While Diana Eng was a resident at Eyebeam I was asked to assist her with her project: Fairytale Fashion. The objective was to use wearable technologies, tessellated structures, and 3d printing to produce unusual, fantastical, and otherwise impossible fashions. There was also an education aspect to the project. In addition to generating algorithms, prototypes, and 3d models, I also produced a series of demonstrations and interviews about the technologies we were using. All of the videos are available here.
One project that I developed was a series of 3d printed housings for our electronic components. Many of our outfits featured sensors and light emitting elements in the form of EL wire, stitchable LEDs, and OLED patches. I designed some housings to mimic Victorian cameos. These were generated by painting a depth map of the cameo design, turning it into a displacement map for geometry using Zbrush, and applying that displacement to a SolidWorks model. I built others to use extruded lace and doily designs. Using a program called MeshMixer I built a housing featuring the Stanford Bunny.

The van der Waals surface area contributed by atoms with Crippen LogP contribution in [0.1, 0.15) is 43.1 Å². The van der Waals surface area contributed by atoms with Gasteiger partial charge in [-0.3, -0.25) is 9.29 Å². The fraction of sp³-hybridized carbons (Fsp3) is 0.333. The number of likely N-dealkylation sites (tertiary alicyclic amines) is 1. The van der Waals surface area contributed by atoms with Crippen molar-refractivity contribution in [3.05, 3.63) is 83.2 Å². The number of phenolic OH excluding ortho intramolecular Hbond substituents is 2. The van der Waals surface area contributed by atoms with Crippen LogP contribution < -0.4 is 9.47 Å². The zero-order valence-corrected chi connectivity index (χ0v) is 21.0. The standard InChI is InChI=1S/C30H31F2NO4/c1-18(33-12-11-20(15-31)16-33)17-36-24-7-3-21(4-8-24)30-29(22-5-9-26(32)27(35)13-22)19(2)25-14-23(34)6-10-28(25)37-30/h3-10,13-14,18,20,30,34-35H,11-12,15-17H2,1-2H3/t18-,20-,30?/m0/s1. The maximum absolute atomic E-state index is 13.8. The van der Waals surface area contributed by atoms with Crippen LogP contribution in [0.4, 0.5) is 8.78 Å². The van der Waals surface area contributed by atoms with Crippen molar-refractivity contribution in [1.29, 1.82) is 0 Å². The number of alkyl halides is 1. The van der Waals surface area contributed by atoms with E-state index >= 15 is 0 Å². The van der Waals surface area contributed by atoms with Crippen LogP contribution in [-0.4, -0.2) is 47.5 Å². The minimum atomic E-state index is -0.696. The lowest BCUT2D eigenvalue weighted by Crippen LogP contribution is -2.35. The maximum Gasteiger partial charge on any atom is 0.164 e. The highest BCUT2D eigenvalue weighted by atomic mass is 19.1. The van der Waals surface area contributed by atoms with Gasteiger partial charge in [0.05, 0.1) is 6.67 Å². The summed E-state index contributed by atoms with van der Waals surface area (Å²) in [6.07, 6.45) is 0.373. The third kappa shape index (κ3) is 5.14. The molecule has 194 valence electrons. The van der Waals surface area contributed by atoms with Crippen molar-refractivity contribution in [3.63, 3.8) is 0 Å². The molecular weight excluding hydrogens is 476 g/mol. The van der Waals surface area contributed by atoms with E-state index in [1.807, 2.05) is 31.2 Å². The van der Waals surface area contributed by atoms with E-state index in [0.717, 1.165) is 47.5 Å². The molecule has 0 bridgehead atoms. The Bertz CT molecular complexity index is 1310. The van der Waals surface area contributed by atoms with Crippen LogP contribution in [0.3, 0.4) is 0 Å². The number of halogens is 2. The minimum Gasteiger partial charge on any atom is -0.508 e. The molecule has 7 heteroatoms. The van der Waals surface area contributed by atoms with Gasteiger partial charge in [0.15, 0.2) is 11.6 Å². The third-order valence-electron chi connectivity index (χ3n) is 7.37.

I spent a good deal of my time working at Eyebeam developing tessellating patterns that could be realized in cloth and felt. Having unrestricted access to a laser cutter, I could develop many slightly different permutations on a pattern, score them onto vellum, and fold the resulting shape. The process made finding the significant factors controlling the rigidity, dimensional stability, and puckering of the patterns simple.
I also produced a number of material experiments to see how programmatic structures could relate to clothing-ready materials. These experiments involved laser cut leather, spandex, soft plastics, laminated paper, and felt.
There’s a very good writeup about the final show on the SML Pro Blog.